Through field essays, this research was carried out with the objectives: (i) to use the TDR technique for measuring water losses below banana root zone irrigated by microsprinkler systems and (ii) to determine water application efficiency of microsprinkler irrigation systems of different flow rates for the banana crop.

 

Materials and Methods

The experiment was conducted in Cruz das Almas, State of Bahia, Brazil (12º48' S; 39º06' W; 225 m a.s.l.), where the average annual rainfall is 1,143 mm (Almeida, 2004). The crop was BRS Tropical banana, spaced 3.0 × 2.5 m, during the production phase of its first cycle (Jan., 2006). The soil of the experimental site was a Latossolo Amarelo (EMBRAPA, 1997) or Xanthic Ferralsol (IUSS Working Group WRB, 2006), with physical properties presented in Table 1.

Three microsprinkler irrigation systems were evaluated: T1 – one microsprinkler of 32 L h-1 for four plants with one lateral line between two plant rows; T2 – one microsprinkler of 60 L h-1 for four plants, with one lateral line between two plant rows, and T3 – one microsprinkler of 60 L h-1 for two plants with a lateral line near plant row. The experimental unit was composed by four plant rows with the lateral irrigation line between the two central ones. The measurements were taken in the space between four plants around an emitter in the center of the unit. Data were collected during five days in each treatment.

The frequency of irrigation was daily and the volume of water applied per plant was common to all treatments, calculated based on the recommendations made by Keller and Bliesner (1990), with the crop evapotranspiration considering the crop coefficients suggested by Doorembos and Kassam (1984). Fertilization was made as recommended by Borges et al. (2000), with nitrogen, potassium and phosphorus being applied through irrigation water.

Soil water content was monitored using a data acquisition system composed by three-rod probes, a TDR, multiplexers and a data logger (Figure 1). The TDR probes were inserted horizontally at locations represented by distances (r) and depths (z), in a grid of 0.20 m × 0.20 m of a vertical plane that was radial to the plant, having the origin at the soil surface near to the plant and limits of r = 1.0 m and z = 1.0 m.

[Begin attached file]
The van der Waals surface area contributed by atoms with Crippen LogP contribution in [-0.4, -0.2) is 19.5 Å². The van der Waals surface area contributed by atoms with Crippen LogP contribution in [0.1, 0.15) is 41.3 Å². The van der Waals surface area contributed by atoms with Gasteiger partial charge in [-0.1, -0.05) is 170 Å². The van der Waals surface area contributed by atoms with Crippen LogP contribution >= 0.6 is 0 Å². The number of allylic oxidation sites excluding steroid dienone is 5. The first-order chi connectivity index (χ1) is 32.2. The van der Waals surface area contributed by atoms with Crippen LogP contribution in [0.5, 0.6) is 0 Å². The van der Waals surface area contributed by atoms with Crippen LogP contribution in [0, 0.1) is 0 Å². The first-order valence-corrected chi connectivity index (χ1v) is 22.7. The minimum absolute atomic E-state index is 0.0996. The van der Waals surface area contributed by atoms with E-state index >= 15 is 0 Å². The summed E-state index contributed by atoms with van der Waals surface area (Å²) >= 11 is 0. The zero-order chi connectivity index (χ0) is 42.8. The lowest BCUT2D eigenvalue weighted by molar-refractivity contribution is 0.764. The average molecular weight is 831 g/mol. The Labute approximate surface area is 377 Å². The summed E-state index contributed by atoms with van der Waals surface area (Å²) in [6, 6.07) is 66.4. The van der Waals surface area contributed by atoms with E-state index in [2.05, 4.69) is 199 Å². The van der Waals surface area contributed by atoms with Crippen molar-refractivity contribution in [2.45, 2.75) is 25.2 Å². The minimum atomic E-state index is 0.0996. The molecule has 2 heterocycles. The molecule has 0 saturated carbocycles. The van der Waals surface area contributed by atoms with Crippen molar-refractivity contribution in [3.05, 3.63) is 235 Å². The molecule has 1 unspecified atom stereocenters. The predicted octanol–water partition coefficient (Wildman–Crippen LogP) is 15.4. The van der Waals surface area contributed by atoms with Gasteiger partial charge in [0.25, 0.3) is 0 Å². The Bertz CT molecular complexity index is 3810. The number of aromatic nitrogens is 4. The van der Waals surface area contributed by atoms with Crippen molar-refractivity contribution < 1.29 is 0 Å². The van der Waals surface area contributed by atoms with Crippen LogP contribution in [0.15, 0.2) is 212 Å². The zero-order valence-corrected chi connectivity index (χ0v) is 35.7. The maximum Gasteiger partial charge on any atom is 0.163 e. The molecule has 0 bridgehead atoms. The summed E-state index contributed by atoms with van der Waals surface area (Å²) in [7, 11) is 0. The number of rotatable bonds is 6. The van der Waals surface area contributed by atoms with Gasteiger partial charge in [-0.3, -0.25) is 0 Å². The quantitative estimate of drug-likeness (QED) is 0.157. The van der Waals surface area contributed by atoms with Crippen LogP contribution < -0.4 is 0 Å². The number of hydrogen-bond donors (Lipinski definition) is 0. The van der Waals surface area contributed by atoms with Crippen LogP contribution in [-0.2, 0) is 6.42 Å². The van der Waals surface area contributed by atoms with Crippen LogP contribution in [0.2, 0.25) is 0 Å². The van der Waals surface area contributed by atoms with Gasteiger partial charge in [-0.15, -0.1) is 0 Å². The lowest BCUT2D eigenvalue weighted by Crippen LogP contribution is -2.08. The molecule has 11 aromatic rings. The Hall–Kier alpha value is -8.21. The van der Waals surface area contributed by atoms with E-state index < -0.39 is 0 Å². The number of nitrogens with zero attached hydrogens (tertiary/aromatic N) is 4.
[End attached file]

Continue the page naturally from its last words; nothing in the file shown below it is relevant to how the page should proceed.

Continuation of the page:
The TDR probes were made with rods of 0.10 m length and 0.017 m apart each other. The calibration equation was:

where: θ is the soil water content (m3 m-3); ε is the bulk dielectric constant of the soil.

After the TDR probes were installed, samples of 0.005 m3 of soil and roots were collected for root distribution evaluation. Roots were separated from the soil by washing and then digitalized by scanning according to Coelho and Or (1998). Root length "Lr" (cm) was obtained through the Rootedge software (Kaspar and Ewing, 1997). Root length density (RLD) was calculated by equation (2):

where Vr is the volume of sample (m3).

Soil water monitoring started 30 days after probe installation. The measurements were made in each soil sample in intervals of ten minutes during five days. The calculations on the infiltrated water depth (LTI) after irrigation and also the extracted water from the system (LTE) were based on soil water content data at specific moments: (i) immediately before the irrigation event on day (k); (ii) when the irrigation water has reached the deepest position monitored in the plane (k+1), which was characterized by confirmation of the increase in values of soil water content of the probe at the 0.9 m depth; (iii) before the next irrigation (k+2), as shown in Figure 2.

 

 

The difference between the soil water content measured after irrigation (θk+1) and immediately before irrigation (θk), allowed the establishment of the water depth that infiltrated in at time (k+1) – (k), at distance "r" of the grid from the surface (z = 0) to the depth where the deepest probe was located (z = L), as in Equation (3):

where θk+1 (z) is the soil water content after irrigation at a location z (mm); and θk (z) is the soil water content before irrigation at a location z (mm).

The evaluation of the average water depth in the control root volume of the banana tree can be made by applying Equation (4).

where LTIm- is the average of total infiltrated water depth (mm); LTI is the infiltrated water depth at each position "r" of the grid (mm); n is the number of points (r).

The difference between the measurements of soil water content at the times (k+1) and (k+2), at any "r" of the grid, allowed the establishment of the water depth extracted at distance r, as shown in Equation (5):

where LTE is the water depth extracted in each position "r"of the grid (mm); θk+1 (z)  is the soil water content at time (k+1) at depth "z"(mm); θk+2 (z) is the soil water content at time (k+2) at depth "z"(mm).